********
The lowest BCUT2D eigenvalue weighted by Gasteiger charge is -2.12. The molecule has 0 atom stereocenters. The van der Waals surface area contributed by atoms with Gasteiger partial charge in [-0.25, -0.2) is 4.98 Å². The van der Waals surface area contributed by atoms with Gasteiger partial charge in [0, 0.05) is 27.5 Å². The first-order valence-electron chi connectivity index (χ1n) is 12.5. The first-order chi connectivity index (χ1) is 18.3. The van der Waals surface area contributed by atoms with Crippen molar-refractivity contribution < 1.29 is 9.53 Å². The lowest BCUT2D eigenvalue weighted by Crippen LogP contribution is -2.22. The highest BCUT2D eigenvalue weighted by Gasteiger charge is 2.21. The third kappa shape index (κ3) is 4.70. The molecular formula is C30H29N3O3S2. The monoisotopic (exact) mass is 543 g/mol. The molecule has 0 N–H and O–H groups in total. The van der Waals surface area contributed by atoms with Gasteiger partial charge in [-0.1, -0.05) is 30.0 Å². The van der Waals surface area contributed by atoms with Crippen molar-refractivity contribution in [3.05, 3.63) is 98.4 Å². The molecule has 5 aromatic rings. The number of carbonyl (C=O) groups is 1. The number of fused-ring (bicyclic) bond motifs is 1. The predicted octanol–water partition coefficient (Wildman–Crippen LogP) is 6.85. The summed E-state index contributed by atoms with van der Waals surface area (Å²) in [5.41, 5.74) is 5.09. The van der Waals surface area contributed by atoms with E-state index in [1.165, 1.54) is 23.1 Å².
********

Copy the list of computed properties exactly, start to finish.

The lowest BCUT2D eigenvalue weighted by Gasteiger charge is -2.12. The molecule has 0 atom stereocenters. The van der Waals surface area contributed by atoms with Gasteiger partial charge in [-0.25, -0.2) is 4.98 Å². The van der Waals surface area contributed by atoms with Gasteiger partial charge in [0, 0.05) is 27.5 Å². The first-order valence-electron chi connectivity index (χ1n) is 12.5. The first-order chi connectivity index (χ1) is 18.3. The van der Waals surface area contributed by atoms with Crippen molar-refractivity contribution < 1.29 is 9.53 Å². The lowest BCUT2D eigenvalue weighted by Crippen LogP contribution is -2.22. The highest BCUT2D eigenvalue weighted by Gasteiger charge is 2.21. The third kappa shape index (κ3) is 4.70. The molecular formula is C30H29N3O3S2. The monoisotopic (exact) mass is 543 g/mol. The molecule has 0 N–H and O–H groups in total. The van der Waals surface area contributed by atoms with Gasteiger partial charge in [-0.1, -0.05) is 30.0 Å². The van der Waals surface area contributed by atoms with Crippen molar-refractivity contribution in [3.05, 3.63) is 98.4 Å². The molecule has 5 aromatic rings. The number of carbonyl (C=O) groups is 1. The number of fused-ring (bicyclic) bond motifs is 1. The predicted octanol–water partition coefficient (Wildman–Crippen LogP) is 6.85. The summed E-state index contributed by atoms with van der Waals surface area (Å²) in [5.41, 5.74) is 5.09. The van der Waals surface area contributed by atoms with E-state index in [1.165, 1.54) is 23.1 Å².